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I-Wayne Biography

As one of Jamaica’s foremost Rastafarian reggae artists committed to delivering consciousness raising, uncompromising convictions through his music, I-Wayne has fittingly named his third album for VP Records "Life Teachings". "We are sharing life's joys and messages, so that's why we call the album "Life Teachings", I-Wayne explained. "It's an unlimited thing because I am working for life and will continue doing life's works that is what I-Wayne is all about."

I-Wayne built his reputation building lyrical fire on a litany of societal ills from prostitution to child molestation to skin bleaching, although his dulcet, high-pitched vocals belie such thunderous denuncitations. In 2005, I-Wayne's "Can't Satisfy Her", a gritty, cleverly told tale of a troubled young woman who began "strip dancing before she reached eleven," was added into rotation in New York City's influentional hip-hop station Hot 97; the song reached no. 31 on Billboard's R&B/Hip-Hop Songs chart.

I-Wayne is poised for similar success with his collection of blazing, contemporary reggae anthems due for an October release. I-Wayne uses his penchant for detailed story-telling, and his haunting, exquisitely nuanced sing-jay vocals to impart various lessons throughout "Life Teachings": he exalts Rastafarai's holy herb ("Herb Fi Legalize"), rejects materialism ("Wise and Fearless"), predicts the imminent downfall of Babylon ("Burn Down Soddom"), references the teachings of Marcus Garvey and Rastafarian deity Haile Selassie ("Change Them Ways"), rails against the violence associated with "Drug and Rum Vibes" and vociferously champions teaching the youths the truth on the title track.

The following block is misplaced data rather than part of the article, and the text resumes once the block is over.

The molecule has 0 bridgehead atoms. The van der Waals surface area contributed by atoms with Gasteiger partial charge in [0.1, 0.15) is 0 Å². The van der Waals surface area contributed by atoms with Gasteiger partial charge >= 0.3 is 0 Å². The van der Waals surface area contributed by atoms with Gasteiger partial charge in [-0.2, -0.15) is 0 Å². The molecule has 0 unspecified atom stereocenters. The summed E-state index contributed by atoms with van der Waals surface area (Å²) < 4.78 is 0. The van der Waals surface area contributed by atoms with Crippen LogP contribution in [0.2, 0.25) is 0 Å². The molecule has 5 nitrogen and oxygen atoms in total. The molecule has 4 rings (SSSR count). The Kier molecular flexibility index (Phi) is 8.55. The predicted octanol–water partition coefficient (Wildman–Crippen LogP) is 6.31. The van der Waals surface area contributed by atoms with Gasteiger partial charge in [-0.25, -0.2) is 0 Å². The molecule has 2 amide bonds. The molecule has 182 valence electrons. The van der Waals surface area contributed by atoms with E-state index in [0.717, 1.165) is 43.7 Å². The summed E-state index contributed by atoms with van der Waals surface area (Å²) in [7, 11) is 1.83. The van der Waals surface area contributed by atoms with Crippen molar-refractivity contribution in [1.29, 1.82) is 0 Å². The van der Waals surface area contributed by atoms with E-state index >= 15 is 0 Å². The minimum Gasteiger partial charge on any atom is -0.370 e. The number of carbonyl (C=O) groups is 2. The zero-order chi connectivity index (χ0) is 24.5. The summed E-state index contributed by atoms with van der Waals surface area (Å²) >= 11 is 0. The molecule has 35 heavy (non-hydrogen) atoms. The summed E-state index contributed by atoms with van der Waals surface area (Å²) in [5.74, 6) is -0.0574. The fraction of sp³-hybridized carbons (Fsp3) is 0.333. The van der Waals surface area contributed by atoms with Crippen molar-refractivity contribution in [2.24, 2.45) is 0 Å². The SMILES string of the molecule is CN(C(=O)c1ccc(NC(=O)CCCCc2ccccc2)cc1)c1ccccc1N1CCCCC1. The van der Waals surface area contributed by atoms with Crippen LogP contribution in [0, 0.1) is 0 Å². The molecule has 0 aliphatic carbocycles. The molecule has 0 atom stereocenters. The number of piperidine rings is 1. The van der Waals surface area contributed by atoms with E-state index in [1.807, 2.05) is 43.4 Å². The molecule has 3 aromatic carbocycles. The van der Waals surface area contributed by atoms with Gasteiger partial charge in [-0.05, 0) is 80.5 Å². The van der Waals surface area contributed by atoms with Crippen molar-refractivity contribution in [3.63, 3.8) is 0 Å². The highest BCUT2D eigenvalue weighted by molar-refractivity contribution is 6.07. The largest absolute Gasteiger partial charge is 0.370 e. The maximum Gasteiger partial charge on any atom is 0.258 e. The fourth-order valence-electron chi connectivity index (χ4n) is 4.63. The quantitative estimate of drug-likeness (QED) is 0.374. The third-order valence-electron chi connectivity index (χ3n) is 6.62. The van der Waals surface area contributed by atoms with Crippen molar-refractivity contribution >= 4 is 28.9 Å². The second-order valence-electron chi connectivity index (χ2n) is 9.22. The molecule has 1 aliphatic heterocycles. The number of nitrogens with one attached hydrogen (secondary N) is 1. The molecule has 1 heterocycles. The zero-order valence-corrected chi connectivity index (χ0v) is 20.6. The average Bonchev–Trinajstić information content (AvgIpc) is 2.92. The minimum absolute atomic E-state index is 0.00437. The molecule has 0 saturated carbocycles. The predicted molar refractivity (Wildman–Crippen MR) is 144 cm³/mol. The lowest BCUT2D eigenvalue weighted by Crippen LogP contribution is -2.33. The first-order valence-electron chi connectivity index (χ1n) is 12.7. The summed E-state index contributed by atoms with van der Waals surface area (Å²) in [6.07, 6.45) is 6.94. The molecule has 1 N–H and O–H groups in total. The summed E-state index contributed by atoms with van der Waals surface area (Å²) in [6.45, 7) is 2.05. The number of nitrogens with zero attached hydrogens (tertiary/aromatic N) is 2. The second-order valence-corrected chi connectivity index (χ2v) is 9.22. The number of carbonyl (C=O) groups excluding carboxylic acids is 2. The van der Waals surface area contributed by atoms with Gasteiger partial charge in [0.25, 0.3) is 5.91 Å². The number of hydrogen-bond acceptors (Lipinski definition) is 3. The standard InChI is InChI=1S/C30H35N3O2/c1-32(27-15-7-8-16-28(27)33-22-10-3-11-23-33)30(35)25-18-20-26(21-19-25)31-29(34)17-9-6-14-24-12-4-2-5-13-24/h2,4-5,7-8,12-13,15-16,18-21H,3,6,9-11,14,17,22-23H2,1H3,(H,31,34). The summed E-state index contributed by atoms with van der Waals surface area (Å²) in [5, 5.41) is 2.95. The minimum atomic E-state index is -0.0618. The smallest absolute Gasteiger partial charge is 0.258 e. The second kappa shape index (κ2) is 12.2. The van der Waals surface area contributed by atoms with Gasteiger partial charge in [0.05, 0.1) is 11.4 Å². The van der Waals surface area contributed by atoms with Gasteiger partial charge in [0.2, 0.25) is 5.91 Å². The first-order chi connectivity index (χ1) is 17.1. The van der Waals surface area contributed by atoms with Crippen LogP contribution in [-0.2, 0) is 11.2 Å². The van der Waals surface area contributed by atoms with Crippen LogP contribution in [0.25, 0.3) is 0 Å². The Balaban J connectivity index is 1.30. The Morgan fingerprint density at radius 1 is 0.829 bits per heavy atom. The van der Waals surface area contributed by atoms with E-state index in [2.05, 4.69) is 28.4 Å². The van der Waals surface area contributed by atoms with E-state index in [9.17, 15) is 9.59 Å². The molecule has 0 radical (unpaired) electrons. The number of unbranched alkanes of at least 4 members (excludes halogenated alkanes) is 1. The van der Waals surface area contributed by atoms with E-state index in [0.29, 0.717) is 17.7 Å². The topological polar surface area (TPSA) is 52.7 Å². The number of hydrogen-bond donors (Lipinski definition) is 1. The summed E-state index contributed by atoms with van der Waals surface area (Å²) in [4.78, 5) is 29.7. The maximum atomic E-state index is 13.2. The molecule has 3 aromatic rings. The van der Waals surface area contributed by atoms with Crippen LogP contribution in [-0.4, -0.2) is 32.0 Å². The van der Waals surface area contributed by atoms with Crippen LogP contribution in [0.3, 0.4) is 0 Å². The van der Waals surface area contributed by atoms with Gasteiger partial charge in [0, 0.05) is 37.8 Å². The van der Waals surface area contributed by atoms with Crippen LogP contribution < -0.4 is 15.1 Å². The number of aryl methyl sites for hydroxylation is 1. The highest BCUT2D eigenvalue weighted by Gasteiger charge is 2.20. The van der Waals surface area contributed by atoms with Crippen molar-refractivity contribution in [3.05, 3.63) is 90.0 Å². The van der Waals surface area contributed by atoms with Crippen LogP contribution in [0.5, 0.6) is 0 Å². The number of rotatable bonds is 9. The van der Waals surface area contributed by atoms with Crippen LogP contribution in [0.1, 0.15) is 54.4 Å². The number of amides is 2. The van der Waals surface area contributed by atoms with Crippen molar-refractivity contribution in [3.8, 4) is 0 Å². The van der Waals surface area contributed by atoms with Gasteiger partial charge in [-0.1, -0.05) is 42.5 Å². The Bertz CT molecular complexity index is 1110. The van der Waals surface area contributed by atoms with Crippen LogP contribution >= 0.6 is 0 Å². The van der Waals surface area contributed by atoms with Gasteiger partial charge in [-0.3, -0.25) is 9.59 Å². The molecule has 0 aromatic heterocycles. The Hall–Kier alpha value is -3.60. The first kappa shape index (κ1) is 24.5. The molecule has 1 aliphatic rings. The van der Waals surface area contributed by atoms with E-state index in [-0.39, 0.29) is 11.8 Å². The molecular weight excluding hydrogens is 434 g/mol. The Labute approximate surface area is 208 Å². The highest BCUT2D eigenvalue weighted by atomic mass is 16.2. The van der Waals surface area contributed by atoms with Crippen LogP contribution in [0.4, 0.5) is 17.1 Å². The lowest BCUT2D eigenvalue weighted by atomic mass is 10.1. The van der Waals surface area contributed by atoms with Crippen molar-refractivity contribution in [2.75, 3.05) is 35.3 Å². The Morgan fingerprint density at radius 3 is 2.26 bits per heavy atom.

Understanding the significance of creating in life as well as in music, sevel songs on "Life Teachings" display a romantic sensitivity that offsets I-Wayne's otherwise blistering condemnations. "The Nile", "Empress Divine", "I Care For You", and "Life Service" each extol women who uphold natural livity (lifestyle). "Life Joy", produced by Marcus "Icus" Deacon, is a hit sound, sultry R&B flavored duet featuring popular Jamaican songstress Etana. "I knew Etana could deal with the song in the way I would like, but she deal with it even irier than I thought", I-Wayne acknowledged. "I had to balance the masculine to feminine, to really make it sound irie, and it's more than just a joy, it's a "Life Joy".

Preserving the relevance of roots reggae’s proud musical traditions and lyrics integrity among a younger generation of fans is a primary objective within I-Wayne's work overall and on "Life Teachings" in particular. Twelve of "Life Teachings" fourteen tracks were produced by Patrick Z. Henry, who, along with Ronald "Sonny Spoon" Wright comprise Loyal Soldiers, I-Wayn's management team; intricately crafted, organic rhythms dominate, rife with rugged basslines and one-drop drumbeats punctuated by snappy horns and chiming keyboards, ingredients that have made roots reggae unparalleled in its influence throughout the world. "We decided we needed to make the music more rootical this time and produce our own thing," explained I-Wayne. "We went in the studio, the musicians made the riddim tracks and set the thing proper with a roots rock vibe for higher heights." Some of Kingston's finest players are featured here including percussionist Bongo Herman, drum and bass duo Sly Dunbar and Robbie Shakespeare, keyboardists Ansel Collins, I-Wayne's uncle, who topped the UK charts in 1971 with his (mostly) instrumental "Double Barrel". The inspired interactions between guitarists Lamont Savory, Mitchum "Kahn" Chin and Winston "Bopee" Bowen on "Do The Good" frame I-Wayne's simply stated sentiment to do all the good you can do today.